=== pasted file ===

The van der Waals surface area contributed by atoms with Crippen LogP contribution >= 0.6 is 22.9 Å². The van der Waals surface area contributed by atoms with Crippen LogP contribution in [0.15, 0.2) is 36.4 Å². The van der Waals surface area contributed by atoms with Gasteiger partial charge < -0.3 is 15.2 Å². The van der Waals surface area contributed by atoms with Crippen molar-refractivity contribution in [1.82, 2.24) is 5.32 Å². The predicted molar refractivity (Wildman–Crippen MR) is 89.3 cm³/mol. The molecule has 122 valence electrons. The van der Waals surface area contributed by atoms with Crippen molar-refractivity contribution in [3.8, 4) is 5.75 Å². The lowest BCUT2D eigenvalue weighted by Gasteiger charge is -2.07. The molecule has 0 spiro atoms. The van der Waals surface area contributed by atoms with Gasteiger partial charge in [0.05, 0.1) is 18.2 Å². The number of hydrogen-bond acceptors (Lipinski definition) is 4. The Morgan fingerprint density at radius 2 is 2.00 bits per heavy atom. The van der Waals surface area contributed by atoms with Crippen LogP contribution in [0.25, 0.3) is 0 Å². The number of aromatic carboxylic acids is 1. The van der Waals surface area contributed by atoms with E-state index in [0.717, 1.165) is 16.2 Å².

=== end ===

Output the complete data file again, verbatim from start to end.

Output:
The van der Waals surface area contributed by atoms with Crippen LogP contribution >= 0.6 is 22.9 Å². The van der Waals surface area contributed by atoms with Crippen LogP contribution in [0.15, 0.2) is 36.4 Å². The van der Waals surface area contributed by atoms with Gasteiger partial charge < -0.3 is 15.2 Å². The van der Waals surface area contributed by atoms with Crippen molar-refractivity contribution in [1.82, 2.24) is 5.32 Å². The predicted molar refractivity (Wildman–Crippen MR) is 89.3 cm³/mol. The molecule has 122 valence electrons. The van der Waals surface area contributed by atoms with Crippen molar-refractivity contribution in [3.8, 4) is 5.75 Å². The lowest BCUT2D eigenvalue weighted by Gasteiger charge is -2.07. The molecule has 0 spiro atoms. The van der Waals surface area contributed by atoms with Gasteiger partial charge in [0.05, 0.1) is 18.2 Å². The number of hydrogen-bond acceptors (Lipinski definition) is 4. The Morgan fingerprint density at radius 2 is 2.00 bits per heavy atom. The van der Waals surface area contributed by atoms with Crippen LogP contribution in [0.25, 0.3) is 0 Å². The number of aromatic carboxylic acids is 1. The van der Waals surface area contributed by atoms with E-state index in [0.717, 1.165) is 16.2 Å².